Ninety-nine out of a hundred times a company is about creating the company and then trying to fit itself into a category or tell the category story based on what it's already doing. That outside-in way of thinking is a way to boil down the approach that we take to this. See the category [00:30:00] first and build the solution to the category. Rather than building something and trying to define a category, you're going into.

Tim Curtis: Good advice.

Erik Martinez: Yeah, that's fantastic advice.

Tim Curtis: So, if someone wants to reach out to you, what's the best way to do that?

Kevin Maney: Yeah. The firm we have is called Category Design Advisors, pretty straightforward. We have a website, A lot of information, there's blogs, there's resources, videos about category design there if you just want to get some background and education, and there's also there how to get in touch with us. We certainly work with companies of all sizes. We also work with a lot of VC firms because they have a stake in having their portfolio companies think this way. Yeah, we're happy to hear from anybody.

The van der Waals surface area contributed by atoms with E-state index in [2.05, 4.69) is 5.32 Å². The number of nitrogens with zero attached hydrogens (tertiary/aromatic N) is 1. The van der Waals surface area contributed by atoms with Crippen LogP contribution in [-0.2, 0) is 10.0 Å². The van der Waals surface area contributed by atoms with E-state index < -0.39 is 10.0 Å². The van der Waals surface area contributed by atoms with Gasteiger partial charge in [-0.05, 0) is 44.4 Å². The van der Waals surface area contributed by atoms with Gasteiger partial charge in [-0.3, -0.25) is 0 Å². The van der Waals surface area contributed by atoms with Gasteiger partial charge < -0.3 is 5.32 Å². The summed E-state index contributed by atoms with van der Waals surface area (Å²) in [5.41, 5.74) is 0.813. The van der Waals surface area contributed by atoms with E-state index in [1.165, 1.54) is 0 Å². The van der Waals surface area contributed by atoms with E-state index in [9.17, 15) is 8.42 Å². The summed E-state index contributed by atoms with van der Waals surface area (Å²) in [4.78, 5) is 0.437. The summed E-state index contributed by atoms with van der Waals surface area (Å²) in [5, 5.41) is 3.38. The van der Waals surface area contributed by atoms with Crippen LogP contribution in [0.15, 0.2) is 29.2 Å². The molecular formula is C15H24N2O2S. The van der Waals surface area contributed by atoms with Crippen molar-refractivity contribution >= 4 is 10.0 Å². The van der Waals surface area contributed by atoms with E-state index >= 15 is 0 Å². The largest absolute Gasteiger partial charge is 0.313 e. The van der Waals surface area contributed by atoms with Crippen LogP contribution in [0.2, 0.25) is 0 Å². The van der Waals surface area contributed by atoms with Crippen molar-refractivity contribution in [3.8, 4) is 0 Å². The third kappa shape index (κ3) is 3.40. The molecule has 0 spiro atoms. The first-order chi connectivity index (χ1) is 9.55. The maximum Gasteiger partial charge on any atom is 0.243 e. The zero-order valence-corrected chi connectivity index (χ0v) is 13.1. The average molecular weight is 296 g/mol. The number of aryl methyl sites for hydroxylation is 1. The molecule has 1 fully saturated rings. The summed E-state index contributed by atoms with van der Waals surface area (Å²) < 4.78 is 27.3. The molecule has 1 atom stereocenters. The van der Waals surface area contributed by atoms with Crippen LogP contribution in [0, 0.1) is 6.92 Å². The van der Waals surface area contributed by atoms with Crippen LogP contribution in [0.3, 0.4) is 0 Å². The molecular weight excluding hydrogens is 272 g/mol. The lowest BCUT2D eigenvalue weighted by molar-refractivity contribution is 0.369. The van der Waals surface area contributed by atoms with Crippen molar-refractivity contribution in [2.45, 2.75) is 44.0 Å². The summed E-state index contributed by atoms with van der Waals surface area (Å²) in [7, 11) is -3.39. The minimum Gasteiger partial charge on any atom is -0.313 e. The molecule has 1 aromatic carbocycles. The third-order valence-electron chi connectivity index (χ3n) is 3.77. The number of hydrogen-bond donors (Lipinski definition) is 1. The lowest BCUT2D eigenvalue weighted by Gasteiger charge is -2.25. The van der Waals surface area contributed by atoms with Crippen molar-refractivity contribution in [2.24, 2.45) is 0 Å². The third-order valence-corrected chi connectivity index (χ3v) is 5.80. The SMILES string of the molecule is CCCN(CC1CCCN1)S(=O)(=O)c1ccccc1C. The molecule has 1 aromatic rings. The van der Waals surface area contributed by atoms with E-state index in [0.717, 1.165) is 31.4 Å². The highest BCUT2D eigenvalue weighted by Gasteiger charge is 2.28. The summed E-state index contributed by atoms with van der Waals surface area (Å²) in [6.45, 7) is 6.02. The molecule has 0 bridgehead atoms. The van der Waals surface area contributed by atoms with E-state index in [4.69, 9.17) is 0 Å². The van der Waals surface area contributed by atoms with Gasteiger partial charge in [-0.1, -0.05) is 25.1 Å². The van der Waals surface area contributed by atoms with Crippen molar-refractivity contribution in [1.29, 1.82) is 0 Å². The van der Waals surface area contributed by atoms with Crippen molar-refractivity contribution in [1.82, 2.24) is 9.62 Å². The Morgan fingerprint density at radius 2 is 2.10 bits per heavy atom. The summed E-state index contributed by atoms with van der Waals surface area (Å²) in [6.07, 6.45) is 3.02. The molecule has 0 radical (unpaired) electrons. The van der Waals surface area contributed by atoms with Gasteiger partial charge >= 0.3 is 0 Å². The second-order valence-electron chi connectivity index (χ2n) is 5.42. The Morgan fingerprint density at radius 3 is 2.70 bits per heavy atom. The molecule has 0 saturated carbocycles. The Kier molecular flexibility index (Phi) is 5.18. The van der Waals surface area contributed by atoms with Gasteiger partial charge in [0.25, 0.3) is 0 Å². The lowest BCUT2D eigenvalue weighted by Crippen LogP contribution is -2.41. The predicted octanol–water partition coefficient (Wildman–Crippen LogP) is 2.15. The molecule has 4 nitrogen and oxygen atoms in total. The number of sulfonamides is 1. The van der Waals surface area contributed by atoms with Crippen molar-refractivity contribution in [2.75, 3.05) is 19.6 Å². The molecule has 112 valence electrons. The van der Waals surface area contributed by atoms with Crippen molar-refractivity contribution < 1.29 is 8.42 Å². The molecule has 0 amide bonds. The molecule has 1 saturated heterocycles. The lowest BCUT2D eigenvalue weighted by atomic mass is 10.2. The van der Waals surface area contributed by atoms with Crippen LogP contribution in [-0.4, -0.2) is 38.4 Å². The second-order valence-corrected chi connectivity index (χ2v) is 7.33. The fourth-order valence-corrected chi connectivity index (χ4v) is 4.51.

Erik Martinez: So Kevin, thank you so much for your time today. I think we could talk about this topic for hours and hours 'cause I find it absolutely fascinating and the examples in the book are extraordinary. And I definitely encourage everybody pick up a copy of Kevin's book and [00:31:00] learn about this very interesting topic. I think it could help a lot of businesses just frame what they're trying to accomplish. That's it for today's discussion. I'm Erik Martinez from Blue Tangerine.

Tim Curtis: And I'm Tim Curtis from CohereOne.

Erik Martinez: Thanks a lot and y'all have a great day.